The third book, First Things and Final… gets its title from a line in the Old English poem Sir Gawain and the Green Knight: “First things and final conform but seldom.” It is the story about Sterling James, who was a poor country girl growing up in Chilton County, Alabama, and married Harvey, knowing he was gay, but rich enough to elevate her into the social status of Montgomery necessary for her to be a part of the elegant ball system that continues to this day. The book begins with Sterling stuck in a bathroom stall at the ball when her monthly bill comes due and her arch rival, Annabelle Fitzpatrick, comes in with her toady Meredith Head-Alexander and is talking about proving Harvey is indeed gay–not knowing Sterling is in the last stall listening to every word. In that conversation, Annabelle also insists she will be bedding down Kent Jackson, a novelist from Los Angeles who is near defaulting on a second book contract and has come to Montgomery to write a book while living in a home around the corner from the F. Scott and Zelda Fitzgerald Museum–one of only four houses the Fitzgeralds lived in. (Zelda Sayre Fitzgerald was the belle of a ball in Montgomery in the early 1920s, before she met F. Scott.) In the book, Kent walks over to the museum at night to sit on the front porch and try to capture the feelings the master writer might have felt while sitting there while Zelda was living there with him, or after she returned to the East. To keep Annabelle from her prize, Sterling intervenes and finds herself embroiled in an adulterous relationship with Kent–putting her at odds with Harvey, Annabelle and her morals. The book, 94,000 words in length, paints a picture of the modern South, where thousands of dollars a year are still spent on glamorous dancing balls, adultery is still practiced but not condoned, and Bibles are still thumped loudly on Sunday mornings and Wednesday nights. Colorful, passionate and full of Southern pageantry, the book asks the question of whether we ever get unstuck from the stuckness of our lives, and if we do, can we stay free or do we retreat back to where we know the street names of our own Hell?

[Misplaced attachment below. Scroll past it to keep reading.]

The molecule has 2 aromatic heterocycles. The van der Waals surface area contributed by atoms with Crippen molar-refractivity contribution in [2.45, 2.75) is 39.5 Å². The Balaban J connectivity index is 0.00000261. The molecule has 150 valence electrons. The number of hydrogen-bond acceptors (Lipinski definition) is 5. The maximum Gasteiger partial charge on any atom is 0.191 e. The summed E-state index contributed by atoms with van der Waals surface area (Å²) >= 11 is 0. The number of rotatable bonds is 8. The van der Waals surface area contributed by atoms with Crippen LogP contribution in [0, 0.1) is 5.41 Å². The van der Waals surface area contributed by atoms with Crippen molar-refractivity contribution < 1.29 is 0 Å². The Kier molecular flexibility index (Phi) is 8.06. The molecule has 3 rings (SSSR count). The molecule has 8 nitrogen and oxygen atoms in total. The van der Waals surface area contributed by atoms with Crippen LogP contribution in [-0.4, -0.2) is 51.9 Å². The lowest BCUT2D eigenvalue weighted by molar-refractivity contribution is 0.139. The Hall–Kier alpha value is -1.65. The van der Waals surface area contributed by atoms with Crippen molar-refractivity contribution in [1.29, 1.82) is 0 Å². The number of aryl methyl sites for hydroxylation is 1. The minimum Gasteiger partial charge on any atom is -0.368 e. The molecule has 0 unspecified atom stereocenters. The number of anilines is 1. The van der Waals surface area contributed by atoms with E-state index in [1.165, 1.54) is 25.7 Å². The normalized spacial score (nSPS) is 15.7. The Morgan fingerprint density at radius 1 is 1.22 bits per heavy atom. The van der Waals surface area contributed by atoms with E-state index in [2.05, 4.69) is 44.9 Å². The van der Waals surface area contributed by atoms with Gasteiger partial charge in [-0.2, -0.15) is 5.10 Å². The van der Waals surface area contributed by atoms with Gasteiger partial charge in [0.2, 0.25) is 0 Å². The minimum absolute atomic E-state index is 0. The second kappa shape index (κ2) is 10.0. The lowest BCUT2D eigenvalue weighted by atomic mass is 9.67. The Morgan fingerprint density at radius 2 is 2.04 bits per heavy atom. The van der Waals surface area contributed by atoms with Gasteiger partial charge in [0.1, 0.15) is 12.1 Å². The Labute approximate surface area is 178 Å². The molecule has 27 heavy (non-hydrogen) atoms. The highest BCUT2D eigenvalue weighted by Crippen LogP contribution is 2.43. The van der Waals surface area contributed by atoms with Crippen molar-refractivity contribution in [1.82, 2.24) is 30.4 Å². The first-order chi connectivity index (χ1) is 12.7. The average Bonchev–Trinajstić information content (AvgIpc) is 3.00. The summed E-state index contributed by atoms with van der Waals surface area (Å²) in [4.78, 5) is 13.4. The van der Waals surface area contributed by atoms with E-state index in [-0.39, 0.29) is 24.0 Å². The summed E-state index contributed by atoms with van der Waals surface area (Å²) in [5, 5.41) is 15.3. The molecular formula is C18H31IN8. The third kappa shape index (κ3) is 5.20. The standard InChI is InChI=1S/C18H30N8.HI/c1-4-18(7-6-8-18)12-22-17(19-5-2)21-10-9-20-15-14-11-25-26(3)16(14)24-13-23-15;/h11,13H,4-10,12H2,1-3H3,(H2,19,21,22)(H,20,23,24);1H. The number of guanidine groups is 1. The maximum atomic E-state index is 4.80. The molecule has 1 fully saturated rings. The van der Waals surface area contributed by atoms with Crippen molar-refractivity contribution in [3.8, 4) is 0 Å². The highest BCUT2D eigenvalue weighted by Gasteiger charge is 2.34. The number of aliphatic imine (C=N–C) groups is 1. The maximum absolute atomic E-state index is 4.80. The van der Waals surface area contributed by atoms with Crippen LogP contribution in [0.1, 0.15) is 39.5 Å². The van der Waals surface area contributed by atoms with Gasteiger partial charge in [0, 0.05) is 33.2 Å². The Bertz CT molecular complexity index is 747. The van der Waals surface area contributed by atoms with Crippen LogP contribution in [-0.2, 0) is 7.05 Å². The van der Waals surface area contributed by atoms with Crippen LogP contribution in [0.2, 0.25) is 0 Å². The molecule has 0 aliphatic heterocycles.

I could not have written these three books without the guidance and direction of my mentors at SMU. I just could not.